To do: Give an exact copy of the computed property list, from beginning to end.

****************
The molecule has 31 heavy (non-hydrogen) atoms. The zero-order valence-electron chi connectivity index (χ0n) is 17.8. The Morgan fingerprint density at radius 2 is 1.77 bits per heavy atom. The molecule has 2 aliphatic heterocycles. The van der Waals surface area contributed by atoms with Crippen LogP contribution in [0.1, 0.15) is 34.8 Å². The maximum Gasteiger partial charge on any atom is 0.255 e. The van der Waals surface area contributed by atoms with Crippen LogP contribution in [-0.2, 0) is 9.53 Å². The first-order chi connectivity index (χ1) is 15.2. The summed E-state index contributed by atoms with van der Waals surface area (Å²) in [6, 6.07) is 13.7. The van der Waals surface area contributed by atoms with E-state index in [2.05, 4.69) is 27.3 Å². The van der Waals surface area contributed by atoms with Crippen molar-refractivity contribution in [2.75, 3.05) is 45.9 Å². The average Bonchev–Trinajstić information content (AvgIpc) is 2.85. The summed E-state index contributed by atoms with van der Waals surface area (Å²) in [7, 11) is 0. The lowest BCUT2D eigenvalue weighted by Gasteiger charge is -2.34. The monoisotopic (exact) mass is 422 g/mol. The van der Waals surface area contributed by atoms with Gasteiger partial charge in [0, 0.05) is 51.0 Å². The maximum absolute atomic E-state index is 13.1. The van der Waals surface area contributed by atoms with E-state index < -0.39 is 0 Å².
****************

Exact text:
The molecule has 31 heavy (non-hydrogen) atoms. The zero-order valence-electron chi connectivity index (χ0n) is 17.8. The Morgan fingerprint density at radius 2 is 1.77 bits per heavy atom. The molecule has 2 aliphatic heterocycles. The van der Waals surface area contributed by atoms with Crippen LogP contribution in [0.1, 0.15) is 34.8 Å². The maximum Gasteiger partial charge on any atom is 0.255 e. The van der Waals surface area contributed by atoms with Crippen LogP contribution in [-0.2, 0) is 9.53 Å². The first-order chi connectivity index (χ1) is 15.2. The summed E-state index contributed by atoms with van der Waals surface area (Å²) in [6, 6.07) is 13.7. The van der Waals surface area contributed by atoms with E-state index in [2.05, 4.69) is 27.3 Å². The van der Waals surface area contributed by atoms with Crippen molar-refractivity contribution in [2.75, 3.05) is 45.9 Å². The average Bonchev–Trinajstić information content (AvgIpc) is 2.85. The summed E-state index contributed by atoms with van der Waals surface area (Å²) in [7, 11) is 0. The lowest BCUT2D eigenvalue weighted by Gasteiger charge is -2.34. The monoisotopic (exact) mass is 422 g/mol. The van der Waals surface area contributed by atoms with Gasteiger partial charge in [0, 0.05) is 51.0 Å². The maximum absolute atomic E-state index is 13.1. The van der Waals surface area contributed by atoms with E-state index < -0.39 is 0 Å².